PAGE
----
Cherry Audio are best known for their eclectic collection of virtual emulations of classic analog plugins. Over the years they have provided us with many creative tools to access the rich, authentic sound of vintage hardware.
With the release of their new virtual synthesizer Dreamsynth, Cherry Audio pay tribute to the analog/digital synthesizers of the mid-to-late 1980s. This era of “hybrid” synths allowed music producers to combine the sampling technology of digital oscillators with the warmth of analog filters. Dreamsynth seems to take this concept, and infuse it with the truly staggering level of digital audio technology we have today.
Beyond your Wildest Dreams
Dreamsynth has a sleek design with a seemingly endless amount of buttons, knobs and additional controls. Its GUI is immediately reminiscent of old-school synthesizers, but with an impressive level of functionality that simply wasn’t possible with classic vintage gear.
Down the centre of the plugin you can edit the three dual-waveform oscillators, each with up to 16 voices of polyphony. Interestingly, the waveform options consist of both classic analog waveforms (sin, square, triangle etc.) and sampled waveforms such as organs, brass, strings and FX. This is a nice touch by Cherry Audio, and allows you to get really creative when creating your own unique sounds.
Plus, there is also an entirely separate section for adding a polyphonic, oscillator-based string synthesizer, with options for velocity, range, attack, tuning and more. This is an excellent feature for layering and enhancing the timbre of a sound.
In the top right of the interface, you have 12 dB/octave multimode stereo filters. Dreamsynth also has an impressive effects section, offering effects such as distortion, phaser, reverb and more. Notably, each effect can be added to either the main oscillators or the separate string synth (or both!)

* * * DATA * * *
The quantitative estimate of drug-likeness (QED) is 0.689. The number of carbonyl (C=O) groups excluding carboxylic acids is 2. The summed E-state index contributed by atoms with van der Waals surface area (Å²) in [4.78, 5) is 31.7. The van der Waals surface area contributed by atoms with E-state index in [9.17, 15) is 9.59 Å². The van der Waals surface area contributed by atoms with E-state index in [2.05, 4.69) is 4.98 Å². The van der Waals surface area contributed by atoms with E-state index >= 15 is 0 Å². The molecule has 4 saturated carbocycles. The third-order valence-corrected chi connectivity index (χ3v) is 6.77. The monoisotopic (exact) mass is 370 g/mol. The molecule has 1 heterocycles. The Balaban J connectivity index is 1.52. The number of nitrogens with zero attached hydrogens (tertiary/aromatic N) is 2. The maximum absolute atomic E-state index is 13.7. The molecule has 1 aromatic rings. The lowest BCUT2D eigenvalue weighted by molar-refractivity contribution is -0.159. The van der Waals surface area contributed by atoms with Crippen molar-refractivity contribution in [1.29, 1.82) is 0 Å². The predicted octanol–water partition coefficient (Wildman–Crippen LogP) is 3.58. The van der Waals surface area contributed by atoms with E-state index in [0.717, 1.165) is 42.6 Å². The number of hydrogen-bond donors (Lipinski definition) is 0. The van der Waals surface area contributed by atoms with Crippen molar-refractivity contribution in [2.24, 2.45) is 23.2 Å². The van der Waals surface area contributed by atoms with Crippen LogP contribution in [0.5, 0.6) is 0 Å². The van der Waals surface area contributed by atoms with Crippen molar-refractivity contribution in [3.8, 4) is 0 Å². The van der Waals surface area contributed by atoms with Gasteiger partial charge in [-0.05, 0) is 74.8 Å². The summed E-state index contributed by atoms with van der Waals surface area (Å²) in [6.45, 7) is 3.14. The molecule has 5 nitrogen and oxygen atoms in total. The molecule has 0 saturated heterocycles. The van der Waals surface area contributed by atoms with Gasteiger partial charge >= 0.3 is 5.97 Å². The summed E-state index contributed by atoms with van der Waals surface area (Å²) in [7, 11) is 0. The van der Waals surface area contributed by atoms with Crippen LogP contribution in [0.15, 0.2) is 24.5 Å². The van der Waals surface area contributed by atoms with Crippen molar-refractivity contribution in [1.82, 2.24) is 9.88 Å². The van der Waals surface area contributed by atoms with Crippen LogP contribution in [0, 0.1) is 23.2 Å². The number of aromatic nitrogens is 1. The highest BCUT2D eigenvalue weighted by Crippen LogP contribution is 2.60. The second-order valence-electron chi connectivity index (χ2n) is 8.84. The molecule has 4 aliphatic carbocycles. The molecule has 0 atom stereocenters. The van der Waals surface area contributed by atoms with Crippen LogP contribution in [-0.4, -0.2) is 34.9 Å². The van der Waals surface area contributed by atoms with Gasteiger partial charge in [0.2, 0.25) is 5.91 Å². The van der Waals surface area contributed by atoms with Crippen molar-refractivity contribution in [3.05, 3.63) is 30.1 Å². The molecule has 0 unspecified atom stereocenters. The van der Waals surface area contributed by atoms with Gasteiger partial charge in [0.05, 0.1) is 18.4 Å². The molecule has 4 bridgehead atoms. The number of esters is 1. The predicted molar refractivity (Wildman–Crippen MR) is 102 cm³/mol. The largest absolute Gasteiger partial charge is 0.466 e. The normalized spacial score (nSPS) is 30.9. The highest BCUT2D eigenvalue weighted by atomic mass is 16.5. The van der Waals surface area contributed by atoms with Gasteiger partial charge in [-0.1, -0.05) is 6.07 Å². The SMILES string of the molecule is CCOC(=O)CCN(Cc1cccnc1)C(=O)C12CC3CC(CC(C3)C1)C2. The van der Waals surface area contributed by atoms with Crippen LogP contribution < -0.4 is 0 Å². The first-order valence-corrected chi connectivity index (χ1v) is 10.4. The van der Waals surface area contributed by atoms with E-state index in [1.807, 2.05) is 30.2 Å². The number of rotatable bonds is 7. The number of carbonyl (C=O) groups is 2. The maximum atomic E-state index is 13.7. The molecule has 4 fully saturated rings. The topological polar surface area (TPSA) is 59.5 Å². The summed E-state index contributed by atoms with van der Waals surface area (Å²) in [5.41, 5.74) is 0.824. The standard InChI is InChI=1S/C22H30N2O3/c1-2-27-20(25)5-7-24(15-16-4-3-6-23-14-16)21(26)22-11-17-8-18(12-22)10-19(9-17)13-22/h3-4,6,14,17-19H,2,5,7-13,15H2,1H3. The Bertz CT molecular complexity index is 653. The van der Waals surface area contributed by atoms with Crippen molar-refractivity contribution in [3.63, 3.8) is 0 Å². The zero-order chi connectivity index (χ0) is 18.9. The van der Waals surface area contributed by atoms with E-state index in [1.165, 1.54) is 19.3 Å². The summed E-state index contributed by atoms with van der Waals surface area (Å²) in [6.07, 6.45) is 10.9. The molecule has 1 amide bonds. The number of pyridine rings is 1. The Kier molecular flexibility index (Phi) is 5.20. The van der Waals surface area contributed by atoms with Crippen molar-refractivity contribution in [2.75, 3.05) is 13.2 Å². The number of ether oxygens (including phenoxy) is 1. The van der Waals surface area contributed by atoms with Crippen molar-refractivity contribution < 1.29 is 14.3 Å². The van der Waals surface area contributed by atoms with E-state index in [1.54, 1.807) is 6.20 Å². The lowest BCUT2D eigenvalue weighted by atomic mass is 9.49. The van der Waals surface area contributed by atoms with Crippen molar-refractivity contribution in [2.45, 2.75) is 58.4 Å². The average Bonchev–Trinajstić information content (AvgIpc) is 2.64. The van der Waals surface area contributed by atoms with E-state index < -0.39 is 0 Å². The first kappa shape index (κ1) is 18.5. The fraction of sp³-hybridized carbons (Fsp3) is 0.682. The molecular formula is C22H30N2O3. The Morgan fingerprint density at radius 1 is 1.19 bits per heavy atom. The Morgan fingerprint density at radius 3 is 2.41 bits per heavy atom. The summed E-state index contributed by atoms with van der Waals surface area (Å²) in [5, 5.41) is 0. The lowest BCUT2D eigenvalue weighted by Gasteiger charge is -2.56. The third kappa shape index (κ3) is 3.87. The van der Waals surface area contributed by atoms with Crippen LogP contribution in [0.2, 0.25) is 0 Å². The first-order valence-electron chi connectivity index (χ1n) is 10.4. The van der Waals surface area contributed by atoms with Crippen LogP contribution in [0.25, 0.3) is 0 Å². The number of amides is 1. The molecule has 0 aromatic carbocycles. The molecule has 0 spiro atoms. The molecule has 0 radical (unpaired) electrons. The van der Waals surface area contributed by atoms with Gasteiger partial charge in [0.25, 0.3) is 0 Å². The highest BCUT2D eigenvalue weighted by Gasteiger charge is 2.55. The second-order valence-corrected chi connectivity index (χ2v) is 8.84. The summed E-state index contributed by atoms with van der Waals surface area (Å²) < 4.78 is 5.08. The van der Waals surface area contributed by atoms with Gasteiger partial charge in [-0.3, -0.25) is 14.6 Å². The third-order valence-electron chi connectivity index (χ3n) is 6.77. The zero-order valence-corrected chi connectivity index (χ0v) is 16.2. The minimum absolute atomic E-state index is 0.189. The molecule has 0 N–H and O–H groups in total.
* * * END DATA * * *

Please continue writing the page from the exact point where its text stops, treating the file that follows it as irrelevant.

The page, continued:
Dreamsynth also features extensive modulation capabilities with 20 modulation sources which can be routed to over 40 destination dotted across the interface. A handy arpeggiator can be assigned to the synth or string sections with several syncing and pattern controls.
Overall, it’s clear that Dreamsynth is a powerful, highly versatile virtual synth, but more importantly: how does it actually sound?
The Cherry On Top
When testing out this virtual synth, it makes sense to start with the staggering library of over 1100 presets created by a diverse group of sound designers.
Within the library you can find everything from ethereal, dreamy keys and pads to cinematic effects and percussion. As you would expect, many of the presets have a decidedly 80’s theme, harking back to the legendary hybrid synthesizers that inspired Dreamsynth. However there’s plenty of more modern patches perfectly suited for EDM, pop, hip-hop and other contemporary genres.
Plus, by experimenting with the effects, filters and various modulation options it’s incredibly easy to tweak and finetune the presets in almost any way you can imagine.
Alternatively you can use Dreamsynth to create your own original sounds. I’d say for complete beginners to sound design, this virtual synth may come with a higher learning curve than some other synths out there. But if you’re more experienced, it’s fairly easy to navigate the GUI to create sounds completely from scratch.
Dreamsynth is a fantastic choice for any producer looking to expand their virtual synth collection. From the heavenly sound design, to the sheer level of control over the sound, this synth really stands out as a top pick for producers in 2022.
On top of that, it’s currently priced at an extremely generous $39. Given the quality of the plugin, this is a bargain you’d be crazy to miss.
Dreamsynth is available now in AU, VST, VST3, AAX, and standalone formats for macOS and Windows.
Ease of Use
Value for Money
Dreamsynth is currently €39. For more information, check out this product on cherryaudio.com